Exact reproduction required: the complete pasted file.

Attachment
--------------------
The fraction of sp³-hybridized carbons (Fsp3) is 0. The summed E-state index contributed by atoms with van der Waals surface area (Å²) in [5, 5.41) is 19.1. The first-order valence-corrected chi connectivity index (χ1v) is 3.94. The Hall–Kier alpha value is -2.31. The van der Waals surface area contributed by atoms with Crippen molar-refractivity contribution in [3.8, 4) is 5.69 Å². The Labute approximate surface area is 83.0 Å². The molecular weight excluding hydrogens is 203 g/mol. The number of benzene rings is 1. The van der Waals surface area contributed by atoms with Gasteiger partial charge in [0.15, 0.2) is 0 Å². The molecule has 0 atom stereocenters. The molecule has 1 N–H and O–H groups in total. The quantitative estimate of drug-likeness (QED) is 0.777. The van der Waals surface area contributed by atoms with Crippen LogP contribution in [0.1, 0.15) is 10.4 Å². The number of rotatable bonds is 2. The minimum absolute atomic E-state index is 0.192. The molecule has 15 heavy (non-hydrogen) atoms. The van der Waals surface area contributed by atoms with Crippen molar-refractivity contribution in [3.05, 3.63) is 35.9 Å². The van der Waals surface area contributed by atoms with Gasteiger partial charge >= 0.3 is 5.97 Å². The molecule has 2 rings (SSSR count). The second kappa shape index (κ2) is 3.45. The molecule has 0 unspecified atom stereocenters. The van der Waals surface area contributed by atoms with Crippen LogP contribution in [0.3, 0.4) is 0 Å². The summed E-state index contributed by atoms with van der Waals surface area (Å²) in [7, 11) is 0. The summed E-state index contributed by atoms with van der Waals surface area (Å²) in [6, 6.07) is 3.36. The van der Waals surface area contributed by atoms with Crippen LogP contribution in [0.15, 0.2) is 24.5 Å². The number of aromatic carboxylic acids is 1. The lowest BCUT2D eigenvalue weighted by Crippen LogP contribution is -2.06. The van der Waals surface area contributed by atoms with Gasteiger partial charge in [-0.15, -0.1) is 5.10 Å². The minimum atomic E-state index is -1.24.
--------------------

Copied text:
The fraction of sp³-hybridized carbons (Fsp3) is 0. The summed E-state index contributed by atoms with van der Waals surface area (Å²) in [5, 5.41) is 19.1. The first-order valence-corrected chi connectivity index (χ1v) is 3.94. The Hall–Kier alpha value is -2.31. The van der Waals surface area contributed by atoms with Crippen molar-refractivity contribution in [3.8, 4) is 5.69 Å². The Labute approximate surface area is 83.0 Å². The molecular weight excluding hydrogens is 203 g/mol. The number of benzene rings is 1. The van der Waals surface area contributed by atoms with Gasteiger partial charge in [0.15, 0.2) is 0 Å². The molecule has 0 atom stereocenters. The molecule has 1 N–H and O–H groups in total. The quantitative estimate of drug-likeness (QED) is 0.777. The van der Waals surface area contributed by atoms with Crippen LogP contribution in [0.1, 0.15) is 10.4 Å². The number of rotatable bonds is 2. The minimum absolute atomic E-state index is 0.192. The molecule has 15 heavy (non-hydrogen) atoms. The van der Waals surface area contributed by atoms with Crippen molar-refractivity contribution in [3.05, 3.63) is 35.9 Å². The van der Waals surface area contributed by atoms with Gasteiger partial charge >= 0.3 is 5.97 Å². The molecule has 2 rings (SSSR count). The second kappa shape index (κ2) is 3.45. The molecule has 0 unspecified atom stereocenters. The van der Waals surface area contributed by atoms with Crippen LogP contribution in [0.3, 0.4) is 0 Å². The summed E-state index contributed by atoms with van der Waals surface area (Å²) in [7, 11) is 0. The summed E-state index contributed by atoms with van der Waals surface area (Å²) in [6, 6.07) is 3.36. The van der Waals surface area contributed by atoms with Crippen LogP contribution in [0.15, 0.2) is 24.5 Å². The number of aromatic carboxylic acids is 1. The lowest BCUT2D eigenvalue weighted by Crippen LogP contribution is -2.06. The van der Waals surface area contributed by atoms with Gasteiger partial charge in [-0.15, -0.1) is 5.10 Å². The minimum atomic E-state index is -1.24.